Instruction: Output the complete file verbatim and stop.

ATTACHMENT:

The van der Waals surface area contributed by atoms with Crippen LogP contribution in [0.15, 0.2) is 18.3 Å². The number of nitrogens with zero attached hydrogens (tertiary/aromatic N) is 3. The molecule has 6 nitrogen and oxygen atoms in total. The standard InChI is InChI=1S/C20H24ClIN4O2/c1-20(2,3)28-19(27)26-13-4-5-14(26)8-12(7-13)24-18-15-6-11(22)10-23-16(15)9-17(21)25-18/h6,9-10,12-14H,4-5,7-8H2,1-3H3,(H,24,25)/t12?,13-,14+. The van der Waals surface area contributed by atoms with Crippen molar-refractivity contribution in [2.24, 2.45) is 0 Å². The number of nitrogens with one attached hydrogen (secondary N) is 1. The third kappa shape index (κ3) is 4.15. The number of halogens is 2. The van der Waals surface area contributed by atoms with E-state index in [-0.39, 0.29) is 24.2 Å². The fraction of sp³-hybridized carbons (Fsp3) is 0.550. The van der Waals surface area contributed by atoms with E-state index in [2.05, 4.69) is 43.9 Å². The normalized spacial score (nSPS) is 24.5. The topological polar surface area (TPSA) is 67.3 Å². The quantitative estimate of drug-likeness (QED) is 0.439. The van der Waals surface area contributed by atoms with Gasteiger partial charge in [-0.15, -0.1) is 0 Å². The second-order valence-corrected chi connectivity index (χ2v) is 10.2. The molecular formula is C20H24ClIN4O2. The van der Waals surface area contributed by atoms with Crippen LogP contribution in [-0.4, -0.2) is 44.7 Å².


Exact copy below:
The van der Waals surface area contributed by atoms with Crippen LogP contribution in [0.15, 0.2) is 18.3 Å². The number of nitrogens with zero attached hydrogens (tertiary/aromatic N) is 3. The molecule has 6 nitrogen and oxygen atoms in total. The standard InChI is InChI=1S/C20H24ClIN4O2/c1-20(2,3)28-19(27)26-13-4-5-14(26)8-12(7-13)24-18-15-6-11(22)10-23-16(15)9-17(21)25-18/h6,9-10,12-14H,4-5,7-8H2,1-3H3,(H,24,25)/t12?,13-,14+. The van der Waals surface area contributed by atoms with Crippen molar-refractivity contribution in [2.24, 2.45) is 0 Å². The number of nitrogens with one attached hydrogen (secondary N) is 1. The third kappa shape index (κ3) is 4.15. The number of halogens is 2. The van der Waals surface area contributed by atoms with E-state index in [-0.39, 0.29) is 24.2 Å². The fraction of sp³-hybridized carbons (Fsp3) is 0.550. The van der Waals surface area contributed by atoms with E-state index in [2.05, 4.69) is 43.9 Å². The normalized spacial score (nSPS) is 24.5. The topological polar surface area (TPSA) is 67.3 Å². The quantitative estimate of drug-likeness (QED) is 0.439. The van der Waals surface area contributed by atoms with Gasteiger partial charge in [-0.15, -0.1) is 0 Å². The second-order valence-corrected chi connectivity index (χ2v) is 10.2. The molecular formula is C20H24ClIN4O2. The van der Waals surface area contributed by atoms with Crippen LogP contribution in [-0.4, -0.2) is 44.7 Å².